While there will no doubt be conversations, either aloud or subconsciously, as to whether or not the game is truly sexist because of how Juliet is written, I have to say I don't get the sense of malicious intent behind Lollipop Chainsaw's jokes. It's not that Suda 51 and James Gunn wanted to demean women, it's just that they didn't know how to write a good one, so they resorted instead to tired cliches and comments about Juliet's chest.

Lollipop Chainsaw

And while Juliet most definitely is a shallow, empty-headed bimbo, she nonetheless is unfazed by the situation around her, staying strong in the face of adversity, never letting lewd comments – rescue a male classmate and he might remark, “I never thought I'd be saved by someone with such great ***s” – bring her down. She's wearing a mini-skirt and low-cut top, but it doesn't feel like she's a weak character being taken advantage of.

Other characters are similarly hollow as Juliet, with younger sister Rosalind being particularly annoying. The decapitated boyfriend Nick and zombie boss fights have the most personality. In fact, the opening moments of the game up to the first boss are engaging and hilarious. It's only once you realize that these stereotypes and bad jokes are really all there is to these characters that it sinks in they become less interesting. Mostly, it's just sad that it's only responses to Juliet's bubbly attitude and behavior that end up being funny instead of Juliet herself.

Lollipop Chainsaw

Somewhere Over The Rainbow Is Fun

Look over what information this review has analyzed thus far. It's mostly characters, jokes, and presentation. Okay, so it's all characters, jokes, and presentation. That's because when you play Lollipop Chainsaw, you're not so much playing a great game as using it to take you on this ridiculous journey. Excellent and satisfying combat is not on the tip of the tongue, largely because it's not excellent or satisfying.

By collecting coins you'll be able to deepen Juliet's repertoire of moves, but in the prologue you're limited to only the most basic four combos, one of which can't even kill a zombie. As time goes on there are some truly awesome and cool moves to pull off, but you're never unlocking them at what seems like a fast enough rate. So from one opportunity to purchase moves to the next you'll probably see a lot of the same moves repeated ad nauseum. Some really are satisfying to pull off, but the jerkiness to much of the combat and Juliet's nigh-inability to interrupt zombies mid-swipe makes for some frustrating moments. It's not great combat, and it's not terrible. It's largely just there.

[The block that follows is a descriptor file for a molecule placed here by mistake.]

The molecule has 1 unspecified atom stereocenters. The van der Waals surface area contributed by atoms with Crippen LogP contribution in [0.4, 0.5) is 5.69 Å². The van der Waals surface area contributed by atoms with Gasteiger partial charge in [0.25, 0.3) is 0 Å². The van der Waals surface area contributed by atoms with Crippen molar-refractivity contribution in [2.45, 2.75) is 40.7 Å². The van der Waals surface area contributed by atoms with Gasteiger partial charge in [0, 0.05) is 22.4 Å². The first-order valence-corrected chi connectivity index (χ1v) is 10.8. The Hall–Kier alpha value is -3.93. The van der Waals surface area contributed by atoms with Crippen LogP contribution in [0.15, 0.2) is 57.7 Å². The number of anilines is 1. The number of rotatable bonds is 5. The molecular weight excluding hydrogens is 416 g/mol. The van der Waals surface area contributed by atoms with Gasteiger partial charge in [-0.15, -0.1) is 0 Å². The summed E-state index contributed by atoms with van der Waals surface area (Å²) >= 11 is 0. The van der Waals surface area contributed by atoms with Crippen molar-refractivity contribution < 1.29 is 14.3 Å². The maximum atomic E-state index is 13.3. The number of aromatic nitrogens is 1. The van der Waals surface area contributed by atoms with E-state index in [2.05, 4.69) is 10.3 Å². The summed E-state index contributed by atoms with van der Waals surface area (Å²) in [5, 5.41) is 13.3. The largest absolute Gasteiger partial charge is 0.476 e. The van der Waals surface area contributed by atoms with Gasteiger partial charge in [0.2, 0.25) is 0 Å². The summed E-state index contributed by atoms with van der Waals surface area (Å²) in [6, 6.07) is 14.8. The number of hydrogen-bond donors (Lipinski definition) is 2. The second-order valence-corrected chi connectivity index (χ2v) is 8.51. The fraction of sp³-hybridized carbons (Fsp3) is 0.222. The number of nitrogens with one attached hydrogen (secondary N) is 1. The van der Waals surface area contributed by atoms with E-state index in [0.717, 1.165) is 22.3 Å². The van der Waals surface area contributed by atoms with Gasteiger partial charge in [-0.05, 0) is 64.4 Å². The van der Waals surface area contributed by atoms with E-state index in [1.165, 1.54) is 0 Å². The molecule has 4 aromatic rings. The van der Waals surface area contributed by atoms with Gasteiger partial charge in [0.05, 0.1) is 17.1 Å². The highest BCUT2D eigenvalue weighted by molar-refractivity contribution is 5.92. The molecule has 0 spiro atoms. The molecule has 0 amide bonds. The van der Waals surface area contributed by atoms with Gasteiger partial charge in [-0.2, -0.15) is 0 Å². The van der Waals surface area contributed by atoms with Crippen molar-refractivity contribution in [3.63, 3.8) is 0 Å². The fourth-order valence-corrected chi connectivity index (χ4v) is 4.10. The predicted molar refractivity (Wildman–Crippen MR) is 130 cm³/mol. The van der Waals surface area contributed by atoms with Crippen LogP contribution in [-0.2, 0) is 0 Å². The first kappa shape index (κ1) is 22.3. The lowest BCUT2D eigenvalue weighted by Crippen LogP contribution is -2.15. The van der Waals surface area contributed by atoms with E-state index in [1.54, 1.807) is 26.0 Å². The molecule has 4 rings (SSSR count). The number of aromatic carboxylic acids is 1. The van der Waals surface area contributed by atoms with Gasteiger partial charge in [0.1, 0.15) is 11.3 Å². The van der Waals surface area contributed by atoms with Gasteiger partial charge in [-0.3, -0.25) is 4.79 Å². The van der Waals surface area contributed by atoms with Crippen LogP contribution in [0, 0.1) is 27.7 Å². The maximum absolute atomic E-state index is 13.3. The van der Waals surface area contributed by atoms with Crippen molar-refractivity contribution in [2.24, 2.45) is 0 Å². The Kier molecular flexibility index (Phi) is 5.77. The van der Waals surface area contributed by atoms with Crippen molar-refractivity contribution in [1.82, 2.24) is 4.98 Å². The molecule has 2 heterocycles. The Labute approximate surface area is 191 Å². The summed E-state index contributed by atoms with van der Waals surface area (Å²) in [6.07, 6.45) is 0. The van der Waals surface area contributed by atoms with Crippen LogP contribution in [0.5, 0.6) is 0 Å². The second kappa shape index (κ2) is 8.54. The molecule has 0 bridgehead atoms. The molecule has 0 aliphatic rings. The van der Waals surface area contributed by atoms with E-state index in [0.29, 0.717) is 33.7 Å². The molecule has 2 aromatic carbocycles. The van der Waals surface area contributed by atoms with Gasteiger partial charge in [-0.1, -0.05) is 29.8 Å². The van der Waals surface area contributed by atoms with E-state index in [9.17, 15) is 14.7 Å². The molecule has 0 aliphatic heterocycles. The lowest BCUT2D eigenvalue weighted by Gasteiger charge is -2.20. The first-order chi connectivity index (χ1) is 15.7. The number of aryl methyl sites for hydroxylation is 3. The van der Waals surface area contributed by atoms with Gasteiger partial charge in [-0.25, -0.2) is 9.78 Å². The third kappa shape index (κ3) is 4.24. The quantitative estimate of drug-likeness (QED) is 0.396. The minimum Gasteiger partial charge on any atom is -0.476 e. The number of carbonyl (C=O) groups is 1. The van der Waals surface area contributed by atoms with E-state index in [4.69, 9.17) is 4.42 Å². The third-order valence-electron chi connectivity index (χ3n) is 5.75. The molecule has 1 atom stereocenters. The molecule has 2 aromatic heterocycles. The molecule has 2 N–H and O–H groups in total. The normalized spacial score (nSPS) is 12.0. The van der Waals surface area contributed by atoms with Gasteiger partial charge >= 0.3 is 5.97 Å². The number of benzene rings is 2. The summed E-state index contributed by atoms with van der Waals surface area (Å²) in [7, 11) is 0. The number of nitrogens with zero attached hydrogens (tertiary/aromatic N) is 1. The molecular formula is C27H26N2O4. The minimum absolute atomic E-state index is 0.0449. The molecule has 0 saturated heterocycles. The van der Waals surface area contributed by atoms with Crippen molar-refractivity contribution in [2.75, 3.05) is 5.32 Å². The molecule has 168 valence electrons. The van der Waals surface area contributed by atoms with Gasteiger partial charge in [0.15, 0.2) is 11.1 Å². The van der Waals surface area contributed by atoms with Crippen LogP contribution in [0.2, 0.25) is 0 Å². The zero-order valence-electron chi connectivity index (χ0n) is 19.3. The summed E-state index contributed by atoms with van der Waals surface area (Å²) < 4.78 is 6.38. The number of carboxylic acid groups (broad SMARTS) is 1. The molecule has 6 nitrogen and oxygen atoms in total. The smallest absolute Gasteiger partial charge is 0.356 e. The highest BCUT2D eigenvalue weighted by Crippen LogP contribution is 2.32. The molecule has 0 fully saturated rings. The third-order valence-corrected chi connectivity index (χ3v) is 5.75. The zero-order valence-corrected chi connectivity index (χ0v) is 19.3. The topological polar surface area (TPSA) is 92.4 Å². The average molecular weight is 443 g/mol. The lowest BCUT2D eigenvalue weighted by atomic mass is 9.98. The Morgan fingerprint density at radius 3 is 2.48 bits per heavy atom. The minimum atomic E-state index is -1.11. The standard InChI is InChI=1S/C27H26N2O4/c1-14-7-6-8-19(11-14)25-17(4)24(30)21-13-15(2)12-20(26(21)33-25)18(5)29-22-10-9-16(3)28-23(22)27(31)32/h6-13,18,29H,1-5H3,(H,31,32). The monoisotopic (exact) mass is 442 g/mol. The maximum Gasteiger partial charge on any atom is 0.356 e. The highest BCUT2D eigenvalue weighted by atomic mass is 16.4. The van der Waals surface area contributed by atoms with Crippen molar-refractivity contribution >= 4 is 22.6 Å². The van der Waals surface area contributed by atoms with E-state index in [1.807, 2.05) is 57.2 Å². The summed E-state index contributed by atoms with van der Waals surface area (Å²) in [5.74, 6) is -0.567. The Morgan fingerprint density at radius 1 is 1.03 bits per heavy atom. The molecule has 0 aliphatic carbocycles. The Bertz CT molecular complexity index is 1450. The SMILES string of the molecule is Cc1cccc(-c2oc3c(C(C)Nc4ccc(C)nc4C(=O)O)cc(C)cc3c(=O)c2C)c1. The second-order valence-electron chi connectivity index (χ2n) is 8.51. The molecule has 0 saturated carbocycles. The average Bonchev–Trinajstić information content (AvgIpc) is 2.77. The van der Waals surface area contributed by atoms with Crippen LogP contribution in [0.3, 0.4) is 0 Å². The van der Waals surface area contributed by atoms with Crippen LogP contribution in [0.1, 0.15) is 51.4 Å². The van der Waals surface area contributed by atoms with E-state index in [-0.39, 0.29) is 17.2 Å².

Lollipop Chainsaw

Level design rarely evolves into something truly noteworthy. Following the increasing trend of virtual realities in our games, there's a point where Juliet enters a Tron-likevideo game world, and in a shroom-fueled haze she battles a giant three-headed mecha chicken, but otherwise you're running through the same environments we've seen a hundred times before. None of the six levels have save points, demanding you finish each in one sitting. It makes sense, considering the game often feels like an homage to the coin-operated beat-em-ups of years past, but it's still a hiccup considering some levels seem to rush by while others plod on for what seems like forever and there's no way to know ahead of time which is which.

I could not count for you the number of times I said, out loud, “What is happening in this game?!” The dilemma of Lollipop Chainsaw is that this phrase was uttered both as a frustration as well as vocal endearment. It features a strong female lead who happens to also be a scantily-clad idiot that characters disrespect with borderline sexual harassment. It plays like a brick at times, but there are few things as satisfying as bisecting a zombie, starting at the crotch. It's intensely brutal and violent, surrounded by rainbows and glitter sparkles. Following on that theme, it's a fascinatingly entertaining video game that just doesn't play very well.

If irony was a video game, it'd be Lollipop Chainsaw.